“Here is my question,” a mother concerned with her 10 year-old son’s sports experience recently wrote me. “I am not afraid that my son will quit sports by the time he is 13. I am afraid that he will be denied the opportunity to play. My son is coordinated and coachable. He LOVES sports; we can’t even have a conversation without throwing a ball back and forth! He is not, however, tall, strong or fast. He is young in his class. His father was a late bloomer.”
I get all kinds of emails from parents wondering what to do with their son or daughter who is a late bloomer. They see their child struggling not because of a lack of skill, but because he is falling behind physically simply due to being the last kid to grow and mature. Anyone who has been around a team of 13 year-old boys knows that some of them look like 10 year olds, and some are young men. We’d never have our U10s play our U15s, but that is often what happens in middle school aged sports!
These differences are all part of the “Relative Age Effect” in youth sports.
Simply put, the “Relative Age Effect” is the correlation between arbitrary age cutoffs in sports and the statistically high success ratio of kids with birthdates within a few months of those cutoffs. In the 1980s Canadian psychologist Roger Barnsley drew attention to the story of relative age in youth hockey players. Barnsley noticed that an extraordinary number of elite youth and professional hockey players had birthdays in January, February, and March. In the Ontario Junior Hockey league, nearly five times as many players were born in January than November. This held true for elite eleven- to thirteen-year-olds and again for players in the NHL!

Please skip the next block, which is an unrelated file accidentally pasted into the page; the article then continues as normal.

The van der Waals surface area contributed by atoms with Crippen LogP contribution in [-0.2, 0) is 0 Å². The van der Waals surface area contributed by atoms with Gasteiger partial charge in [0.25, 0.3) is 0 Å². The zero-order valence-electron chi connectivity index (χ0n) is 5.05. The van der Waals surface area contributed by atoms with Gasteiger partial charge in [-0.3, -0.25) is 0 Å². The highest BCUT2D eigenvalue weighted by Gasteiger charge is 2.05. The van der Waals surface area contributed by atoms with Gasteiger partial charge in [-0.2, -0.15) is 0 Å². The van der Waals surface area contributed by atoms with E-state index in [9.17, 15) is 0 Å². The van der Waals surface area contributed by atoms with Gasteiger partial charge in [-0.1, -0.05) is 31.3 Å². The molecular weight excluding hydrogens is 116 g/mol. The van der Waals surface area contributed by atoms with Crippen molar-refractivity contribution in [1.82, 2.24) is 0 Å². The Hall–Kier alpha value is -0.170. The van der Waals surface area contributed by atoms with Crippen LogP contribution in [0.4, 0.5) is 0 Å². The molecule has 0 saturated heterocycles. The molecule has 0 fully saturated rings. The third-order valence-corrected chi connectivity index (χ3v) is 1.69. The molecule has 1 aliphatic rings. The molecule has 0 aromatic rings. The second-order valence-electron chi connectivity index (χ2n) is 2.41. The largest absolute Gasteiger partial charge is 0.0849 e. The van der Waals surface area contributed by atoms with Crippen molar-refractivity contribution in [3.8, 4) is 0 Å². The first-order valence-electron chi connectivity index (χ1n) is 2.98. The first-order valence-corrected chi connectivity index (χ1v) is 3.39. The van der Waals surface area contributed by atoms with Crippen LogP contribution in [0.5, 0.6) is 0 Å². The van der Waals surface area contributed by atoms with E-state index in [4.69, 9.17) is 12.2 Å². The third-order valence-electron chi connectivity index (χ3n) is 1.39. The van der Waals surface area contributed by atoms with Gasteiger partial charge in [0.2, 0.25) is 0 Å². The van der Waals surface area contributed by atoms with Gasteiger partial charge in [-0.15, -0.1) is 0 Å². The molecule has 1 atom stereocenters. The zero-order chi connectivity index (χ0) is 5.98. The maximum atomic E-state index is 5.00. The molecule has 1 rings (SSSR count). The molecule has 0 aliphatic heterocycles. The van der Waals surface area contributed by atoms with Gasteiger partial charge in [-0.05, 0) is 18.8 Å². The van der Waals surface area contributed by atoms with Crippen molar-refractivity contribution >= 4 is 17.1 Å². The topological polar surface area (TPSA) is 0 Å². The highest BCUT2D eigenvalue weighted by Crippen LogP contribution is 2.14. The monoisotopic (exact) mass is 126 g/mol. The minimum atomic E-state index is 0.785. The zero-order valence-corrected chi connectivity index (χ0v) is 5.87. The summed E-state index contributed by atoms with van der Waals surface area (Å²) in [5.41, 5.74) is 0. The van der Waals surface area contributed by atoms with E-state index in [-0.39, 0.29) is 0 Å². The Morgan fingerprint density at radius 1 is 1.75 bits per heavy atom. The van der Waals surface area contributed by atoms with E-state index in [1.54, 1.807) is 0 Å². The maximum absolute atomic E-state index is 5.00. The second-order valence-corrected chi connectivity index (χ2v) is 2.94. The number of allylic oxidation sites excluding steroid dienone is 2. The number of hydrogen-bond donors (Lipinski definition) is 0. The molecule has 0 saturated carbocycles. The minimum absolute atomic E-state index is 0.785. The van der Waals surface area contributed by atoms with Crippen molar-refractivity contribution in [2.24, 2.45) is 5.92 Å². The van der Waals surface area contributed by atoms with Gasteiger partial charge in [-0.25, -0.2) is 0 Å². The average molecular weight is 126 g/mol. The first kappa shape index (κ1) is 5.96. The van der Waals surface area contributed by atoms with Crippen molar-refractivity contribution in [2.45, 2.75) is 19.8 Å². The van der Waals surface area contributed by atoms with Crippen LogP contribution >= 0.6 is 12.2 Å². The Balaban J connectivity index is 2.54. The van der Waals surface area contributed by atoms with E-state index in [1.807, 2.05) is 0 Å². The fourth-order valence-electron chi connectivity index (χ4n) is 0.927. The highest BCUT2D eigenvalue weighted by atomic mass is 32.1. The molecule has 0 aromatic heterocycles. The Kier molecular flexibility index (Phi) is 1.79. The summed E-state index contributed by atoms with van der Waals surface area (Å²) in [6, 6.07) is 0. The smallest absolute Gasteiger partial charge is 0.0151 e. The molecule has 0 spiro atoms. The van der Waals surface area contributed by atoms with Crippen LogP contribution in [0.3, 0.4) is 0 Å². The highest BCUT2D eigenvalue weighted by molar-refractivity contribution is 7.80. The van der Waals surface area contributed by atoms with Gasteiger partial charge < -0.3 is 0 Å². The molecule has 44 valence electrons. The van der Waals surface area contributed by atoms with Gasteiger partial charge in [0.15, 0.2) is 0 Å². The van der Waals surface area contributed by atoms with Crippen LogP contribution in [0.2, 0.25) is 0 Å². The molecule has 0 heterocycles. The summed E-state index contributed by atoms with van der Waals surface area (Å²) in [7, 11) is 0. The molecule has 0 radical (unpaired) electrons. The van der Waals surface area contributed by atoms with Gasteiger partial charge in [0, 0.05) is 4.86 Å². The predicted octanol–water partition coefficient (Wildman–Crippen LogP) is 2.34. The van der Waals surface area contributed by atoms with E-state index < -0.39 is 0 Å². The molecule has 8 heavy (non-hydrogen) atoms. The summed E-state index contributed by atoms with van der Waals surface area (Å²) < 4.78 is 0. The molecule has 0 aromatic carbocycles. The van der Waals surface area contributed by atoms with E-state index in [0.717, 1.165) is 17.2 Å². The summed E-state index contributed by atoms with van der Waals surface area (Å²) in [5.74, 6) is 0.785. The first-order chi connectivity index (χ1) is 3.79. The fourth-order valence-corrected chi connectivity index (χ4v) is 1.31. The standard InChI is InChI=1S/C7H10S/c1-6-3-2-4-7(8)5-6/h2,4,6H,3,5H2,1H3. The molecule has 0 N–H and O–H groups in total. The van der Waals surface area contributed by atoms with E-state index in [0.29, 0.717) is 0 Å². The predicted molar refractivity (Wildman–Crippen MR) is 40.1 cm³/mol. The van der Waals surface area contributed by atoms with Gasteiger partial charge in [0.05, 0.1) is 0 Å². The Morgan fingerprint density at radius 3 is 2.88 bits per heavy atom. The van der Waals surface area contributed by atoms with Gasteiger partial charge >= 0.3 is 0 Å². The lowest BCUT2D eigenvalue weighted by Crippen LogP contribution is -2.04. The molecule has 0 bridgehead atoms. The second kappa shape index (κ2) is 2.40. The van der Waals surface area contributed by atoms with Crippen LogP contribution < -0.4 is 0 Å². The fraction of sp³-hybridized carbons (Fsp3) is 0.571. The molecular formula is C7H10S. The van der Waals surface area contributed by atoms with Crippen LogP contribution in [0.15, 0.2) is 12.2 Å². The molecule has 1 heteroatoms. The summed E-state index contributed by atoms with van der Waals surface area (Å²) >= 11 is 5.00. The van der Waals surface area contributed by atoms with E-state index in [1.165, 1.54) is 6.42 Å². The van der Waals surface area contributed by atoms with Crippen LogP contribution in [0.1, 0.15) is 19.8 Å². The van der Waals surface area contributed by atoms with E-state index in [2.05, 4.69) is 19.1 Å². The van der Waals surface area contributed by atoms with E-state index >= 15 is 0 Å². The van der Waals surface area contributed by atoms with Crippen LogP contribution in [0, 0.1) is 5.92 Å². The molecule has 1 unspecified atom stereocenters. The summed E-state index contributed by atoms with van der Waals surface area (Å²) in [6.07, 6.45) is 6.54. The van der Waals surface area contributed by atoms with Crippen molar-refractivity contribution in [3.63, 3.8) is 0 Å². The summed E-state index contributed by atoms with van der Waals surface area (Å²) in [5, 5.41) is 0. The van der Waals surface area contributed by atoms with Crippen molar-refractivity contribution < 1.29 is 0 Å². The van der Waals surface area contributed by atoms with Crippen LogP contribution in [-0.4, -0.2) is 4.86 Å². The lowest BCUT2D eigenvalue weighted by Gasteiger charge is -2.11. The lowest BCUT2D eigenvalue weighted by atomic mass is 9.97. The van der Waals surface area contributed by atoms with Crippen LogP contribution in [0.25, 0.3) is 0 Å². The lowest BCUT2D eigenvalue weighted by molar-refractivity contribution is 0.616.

He eventually discovered that in any group of elite hockey players, 40 percent will have been born between January and March, 30 percent between April and June, 20 percent between July and September, and 10 percent between October and December! Is it the least bit surprising to know that the age eligibility cutoff for Canadian junior hockey is January 1?
One of our biggest problems in youth sports is that we organize children chronologically instead of developmentally. While this certainly makes it easy to organize and segregate classes and teams, it puts our preadolescent children (ages five to thirteen) into situations where some may have a head start, or be denied one, because of birth month. Sure, two kids may be seven years old, but there may be eleven months of additional development for the child born in January. That difference can be huge at this age and affect them for the rest of their lives.